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Trichuriasis is an infection that occurs when an individual ingests soil that contains the ringworm parasite Trichocephalus trichiuris, also known as the human whipworm. When whipworms or their eggs are ingested, they attach to the lining of the large intestine and can lead to bloody diarrhea, incontinence, fatigue, and anemia. Trichuriasis mainly affects children under the age of 12 whose immune systems are not yet fully developed or equipped to combat parasitic infections. Whipworms thrive in many different places, though they are most commonly found in tropical or humid climates and in areas with insufficient sanitation facilities.
Children contract trichuriasis primarily by swallowing soil that is contaminated with human or animal feces. There can be several thousand whipworm eggs in a single handful of contaminated soil. Small children might consume the eggs by purposefully eating the soil or placing dirty hands in their mouth. It is also possible to ingest eggs by eating unwashed fruits and vegetables that grew in contaminated areas.
Whipworm eggs are ingested and deposited in the small intestine, where they hatch, mature, and make their way to the large intestine. Larvae and developed whipworms attach themselves to intestinal walls and begin robbing the body of fluids, depleting nutrient levels, and damaging the colon. As a result, many children experience frequent episodes of bloody diarrhea, incontinence, and rectal prolapse, a condition where the rectal lining protrudes from the anus. It is common for children to develop iron-deficiency anemia and dehydration symptoms when large amounts of blood and fluids are expelled.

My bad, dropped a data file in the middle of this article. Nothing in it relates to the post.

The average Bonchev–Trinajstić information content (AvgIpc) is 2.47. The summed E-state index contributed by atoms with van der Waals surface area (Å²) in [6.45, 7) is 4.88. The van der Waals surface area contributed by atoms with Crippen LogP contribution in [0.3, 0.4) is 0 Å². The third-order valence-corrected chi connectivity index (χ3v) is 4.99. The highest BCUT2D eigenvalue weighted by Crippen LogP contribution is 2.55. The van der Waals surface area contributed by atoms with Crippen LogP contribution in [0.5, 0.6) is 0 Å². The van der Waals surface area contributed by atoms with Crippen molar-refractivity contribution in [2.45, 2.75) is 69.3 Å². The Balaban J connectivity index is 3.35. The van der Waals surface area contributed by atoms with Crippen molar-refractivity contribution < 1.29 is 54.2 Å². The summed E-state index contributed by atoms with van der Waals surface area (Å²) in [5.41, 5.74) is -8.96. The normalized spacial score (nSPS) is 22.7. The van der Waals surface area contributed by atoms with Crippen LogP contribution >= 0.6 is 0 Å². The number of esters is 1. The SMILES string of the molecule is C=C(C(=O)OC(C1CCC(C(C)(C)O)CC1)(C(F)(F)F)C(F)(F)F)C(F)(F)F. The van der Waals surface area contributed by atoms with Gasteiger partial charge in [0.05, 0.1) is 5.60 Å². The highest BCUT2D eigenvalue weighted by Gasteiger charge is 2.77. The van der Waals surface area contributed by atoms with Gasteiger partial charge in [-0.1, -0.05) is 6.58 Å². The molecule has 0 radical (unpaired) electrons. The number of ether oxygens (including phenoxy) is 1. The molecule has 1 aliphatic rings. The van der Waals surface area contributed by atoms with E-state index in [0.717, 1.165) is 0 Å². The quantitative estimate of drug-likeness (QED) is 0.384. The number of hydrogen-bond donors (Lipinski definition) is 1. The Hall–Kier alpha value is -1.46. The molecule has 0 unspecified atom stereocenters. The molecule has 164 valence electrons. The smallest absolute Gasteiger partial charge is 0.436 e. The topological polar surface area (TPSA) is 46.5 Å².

A child or parent who notices symptoms of trichuriasis should consult a primary care physician immediately, who can make an accurate diagnosis and administer treatment. A doctor will usually collect a stool sample and order a laboratory test known as a stool ova and parasites exam to check for the presence of whipworms. If trichuriasis is discovered, a doctor will usually prescribe a drug known as mebendazole to combat the infection and kill whipworms. Mebendazole is usually administered orally, twice a day for up to three days or until symptoms disappear.
With immediate treatment, most children are able to make full recoveries with no long-term health problems. A doctor may conduct several follow-up examinations to ensure that all of the parasites have been removed from a child's system and that blood and fluid levels have returned to normal. Physicians and medical professionals strongly suggest that children in tropical and humid clients wash their hands regularly and avoid eating unwashed vegetables and fruit to prevent future trichuriasis infections.
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